BACKGROUND

The Office of the Director General, Competition Commission of India (“CCI”) last week conducted its first-ever ‘dawn-raid’ at the premises of M/s JCB India Ltd., an Indian subsidiary of a UK based construction company (“JCB”). News reports reveal that the raid was apparently conducted due to JCB’s non co-operation in the process of investigation by the Director General (“DG/Investigator”).  The case relates to a complaint filed by M/s Bull Machines Pvt. Ltd. before the CCI alleging abuse of dominance by JCB, under Section 4 of the Competition Act, 2002 (“Act”).

POWERS OF THE INVESTIGATOR

A ‘dawn raid’ refers to unannounced search for documents or evidence in certain geographic locations. The power to conduct such a raid is derived from Section 41(3) of the Act which provides that the Investigator shall have powers akin to an Inspector appointed under Section 235 or 237 read with Sections 240 and 240A of the Companies Act, 1956 in respect of production of documents and evidence and search and seizure.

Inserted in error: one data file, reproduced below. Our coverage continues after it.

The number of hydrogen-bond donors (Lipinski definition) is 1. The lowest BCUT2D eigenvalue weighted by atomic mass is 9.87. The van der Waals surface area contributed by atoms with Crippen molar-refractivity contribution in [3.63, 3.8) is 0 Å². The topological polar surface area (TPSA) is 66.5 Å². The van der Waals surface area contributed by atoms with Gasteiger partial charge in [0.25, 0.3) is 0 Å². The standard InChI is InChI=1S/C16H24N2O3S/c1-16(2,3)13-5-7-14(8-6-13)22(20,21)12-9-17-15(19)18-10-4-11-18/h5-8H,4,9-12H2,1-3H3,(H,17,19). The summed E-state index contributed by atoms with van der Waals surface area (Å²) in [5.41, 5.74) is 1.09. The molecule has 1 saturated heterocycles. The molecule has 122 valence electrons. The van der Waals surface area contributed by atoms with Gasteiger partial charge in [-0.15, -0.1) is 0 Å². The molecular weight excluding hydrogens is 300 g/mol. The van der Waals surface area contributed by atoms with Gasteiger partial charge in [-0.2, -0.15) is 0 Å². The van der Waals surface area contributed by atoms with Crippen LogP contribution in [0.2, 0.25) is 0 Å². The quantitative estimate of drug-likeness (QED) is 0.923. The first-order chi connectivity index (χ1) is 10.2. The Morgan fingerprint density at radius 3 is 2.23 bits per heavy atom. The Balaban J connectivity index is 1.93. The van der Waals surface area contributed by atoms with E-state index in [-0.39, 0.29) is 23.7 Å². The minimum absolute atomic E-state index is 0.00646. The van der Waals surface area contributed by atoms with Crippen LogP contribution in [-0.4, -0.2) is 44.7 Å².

In order to conduct a ‘dawn raid’ the DG is required to apply to the Chief Metropolitan Magistrate or his designate under Section 41(3) of the Act based on its “reasonable apprehension” that books and papers of, or relating to, any company or other body corporate or managing director or manager of such company or other body corporate may be destroyed, mutilated, altered, falsified or secreted. Notably, such an application is always ex-parte, to maintain an element of “surprise”.

The DG, pursuant to the warrant, is typically authorized to do the following:

  • Enter, with such assistance, as may be required, the place or places where such books and papers are kept;